Royal Dutch Shell Dividend Yield - YCharts

The above image shows Royal Dutch Shell's yield. As you can see, with the exception of the yield of almost 8.6% seen in 2009, the company's yield has long averaged around 5% since the last major stock market crash. For a major company, a yield of over 8% is unheard of.

Despite the difficult time oil prices have had, I expect a recovery in the long term. Oil is essential to the world and how it operates and demand is expected to continue growing over the long term. In the current situation, oil prices are not sustainable and will eventually recover.

Gilead Sciences has had a difficult time last week - as you guys can see I like buying stocks during downturns. Over the past week, Gilead Sciences has fallen more than 10% on news that 'Hillary Clinton wants to limit prescription prices'.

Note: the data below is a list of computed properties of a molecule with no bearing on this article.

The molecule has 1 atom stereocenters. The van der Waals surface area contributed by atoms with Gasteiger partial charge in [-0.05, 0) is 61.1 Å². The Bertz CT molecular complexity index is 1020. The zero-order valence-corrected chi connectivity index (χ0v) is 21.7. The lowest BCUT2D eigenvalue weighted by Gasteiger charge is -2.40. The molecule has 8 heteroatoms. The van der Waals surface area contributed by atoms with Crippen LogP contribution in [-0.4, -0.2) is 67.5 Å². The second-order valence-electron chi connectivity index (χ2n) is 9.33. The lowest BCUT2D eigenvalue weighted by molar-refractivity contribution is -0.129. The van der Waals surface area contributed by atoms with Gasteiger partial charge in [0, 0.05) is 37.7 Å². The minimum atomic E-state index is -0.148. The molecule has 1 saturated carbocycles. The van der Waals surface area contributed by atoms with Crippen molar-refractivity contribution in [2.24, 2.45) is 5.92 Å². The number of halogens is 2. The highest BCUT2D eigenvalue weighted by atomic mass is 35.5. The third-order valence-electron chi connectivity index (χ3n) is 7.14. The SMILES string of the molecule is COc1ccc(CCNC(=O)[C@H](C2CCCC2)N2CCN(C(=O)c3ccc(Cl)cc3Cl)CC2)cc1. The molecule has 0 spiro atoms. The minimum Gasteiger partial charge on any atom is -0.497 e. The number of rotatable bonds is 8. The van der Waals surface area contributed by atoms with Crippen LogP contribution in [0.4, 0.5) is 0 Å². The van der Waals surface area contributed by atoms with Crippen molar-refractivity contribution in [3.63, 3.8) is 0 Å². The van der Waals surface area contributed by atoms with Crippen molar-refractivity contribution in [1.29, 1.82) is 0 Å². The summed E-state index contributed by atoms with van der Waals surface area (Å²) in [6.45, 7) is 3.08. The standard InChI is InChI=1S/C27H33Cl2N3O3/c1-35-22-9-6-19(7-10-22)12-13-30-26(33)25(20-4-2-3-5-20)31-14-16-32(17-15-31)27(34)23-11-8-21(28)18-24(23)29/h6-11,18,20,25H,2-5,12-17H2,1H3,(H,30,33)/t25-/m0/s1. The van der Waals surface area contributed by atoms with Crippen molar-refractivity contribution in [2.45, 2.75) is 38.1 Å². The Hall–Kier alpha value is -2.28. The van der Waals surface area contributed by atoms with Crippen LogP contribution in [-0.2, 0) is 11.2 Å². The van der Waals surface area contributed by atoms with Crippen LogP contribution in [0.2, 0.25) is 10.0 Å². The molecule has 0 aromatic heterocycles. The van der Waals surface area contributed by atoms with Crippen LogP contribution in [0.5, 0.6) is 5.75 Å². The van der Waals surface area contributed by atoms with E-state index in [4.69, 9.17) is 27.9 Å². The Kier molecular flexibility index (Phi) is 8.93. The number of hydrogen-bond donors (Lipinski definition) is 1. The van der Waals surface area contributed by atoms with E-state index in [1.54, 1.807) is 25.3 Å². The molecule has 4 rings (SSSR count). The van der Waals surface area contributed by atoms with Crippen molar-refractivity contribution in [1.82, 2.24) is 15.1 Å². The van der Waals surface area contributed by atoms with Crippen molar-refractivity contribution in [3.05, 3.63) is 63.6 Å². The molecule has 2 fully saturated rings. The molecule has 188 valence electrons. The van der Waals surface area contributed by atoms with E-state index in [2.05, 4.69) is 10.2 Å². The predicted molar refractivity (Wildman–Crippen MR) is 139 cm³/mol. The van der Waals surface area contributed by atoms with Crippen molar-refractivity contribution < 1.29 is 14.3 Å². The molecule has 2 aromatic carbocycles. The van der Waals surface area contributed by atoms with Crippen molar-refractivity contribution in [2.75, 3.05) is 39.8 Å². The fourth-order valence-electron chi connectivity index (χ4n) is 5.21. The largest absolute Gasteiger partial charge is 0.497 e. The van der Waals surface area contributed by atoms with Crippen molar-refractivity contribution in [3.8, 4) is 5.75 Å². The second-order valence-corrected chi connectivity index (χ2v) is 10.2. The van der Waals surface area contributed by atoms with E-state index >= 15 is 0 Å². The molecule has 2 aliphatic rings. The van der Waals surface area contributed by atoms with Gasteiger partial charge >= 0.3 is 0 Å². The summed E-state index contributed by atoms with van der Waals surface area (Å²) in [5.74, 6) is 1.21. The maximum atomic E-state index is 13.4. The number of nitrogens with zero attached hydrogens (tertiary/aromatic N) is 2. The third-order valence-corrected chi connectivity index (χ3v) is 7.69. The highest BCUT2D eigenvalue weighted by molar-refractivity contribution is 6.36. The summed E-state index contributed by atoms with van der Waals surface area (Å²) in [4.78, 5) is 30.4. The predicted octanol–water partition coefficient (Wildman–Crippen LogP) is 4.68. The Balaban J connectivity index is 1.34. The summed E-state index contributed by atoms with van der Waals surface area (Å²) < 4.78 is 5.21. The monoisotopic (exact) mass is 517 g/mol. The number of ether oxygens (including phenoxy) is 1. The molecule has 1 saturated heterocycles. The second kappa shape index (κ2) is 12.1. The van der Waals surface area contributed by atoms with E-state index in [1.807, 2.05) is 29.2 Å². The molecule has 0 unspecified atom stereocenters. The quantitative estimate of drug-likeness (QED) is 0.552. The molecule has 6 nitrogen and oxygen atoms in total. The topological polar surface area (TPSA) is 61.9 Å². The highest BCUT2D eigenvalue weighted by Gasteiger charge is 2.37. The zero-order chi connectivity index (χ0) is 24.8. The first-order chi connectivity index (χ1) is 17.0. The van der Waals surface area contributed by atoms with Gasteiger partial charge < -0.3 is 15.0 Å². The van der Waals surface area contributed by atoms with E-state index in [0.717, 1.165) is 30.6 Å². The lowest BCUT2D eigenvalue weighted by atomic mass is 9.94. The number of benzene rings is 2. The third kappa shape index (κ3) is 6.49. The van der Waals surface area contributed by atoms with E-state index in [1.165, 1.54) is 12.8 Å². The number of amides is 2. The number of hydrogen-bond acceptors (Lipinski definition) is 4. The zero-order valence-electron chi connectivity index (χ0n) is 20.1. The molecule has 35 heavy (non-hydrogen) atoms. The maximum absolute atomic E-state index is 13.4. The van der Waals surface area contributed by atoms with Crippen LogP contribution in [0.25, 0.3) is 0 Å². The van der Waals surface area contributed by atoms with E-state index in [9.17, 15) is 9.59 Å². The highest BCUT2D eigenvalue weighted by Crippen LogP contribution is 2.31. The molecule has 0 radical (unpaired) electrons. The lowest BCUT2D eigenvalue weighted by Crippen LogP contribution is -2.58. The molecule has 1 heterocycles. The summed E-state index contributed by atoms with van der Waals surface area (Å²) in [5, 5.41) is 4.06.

If she gets elected, it is questionable if she'll be able to limit prescription prices. More so, if you look at how Gilead Sciences priced its drug, its treatment for Hep C is priced below the cost of treatment before the drug was released on top of Gilead's treatment being noticeably more effective and having noticeably less side effects.


My portfolio like most others has seen its positions drop some due to the recent market drop. However, I decided to take advantage of this situation to open up a number of new positions in strong stocks.

Gilead Sciences, ExxonMobil, and Royal Dutch Shell are all strong companies with solid potential and dividend yields. I expect these companies to recover from the current pricing situation, giving me a strong and long-term yield on cost.

Disclosure: I am/we are long BRK.B, CVX, ED, HCP, JNJ, LAG, PHK, RCS, RDS.A, RDS.B, SPY, T, VDE, VHT, VNQ, VTI, XOM.

I wrote this article myself, and it expresses my own opinions. I am not receiving compensation for it (other than from Seeking Alpha). I have no business relationship with any company whose stock is mentioned in this article.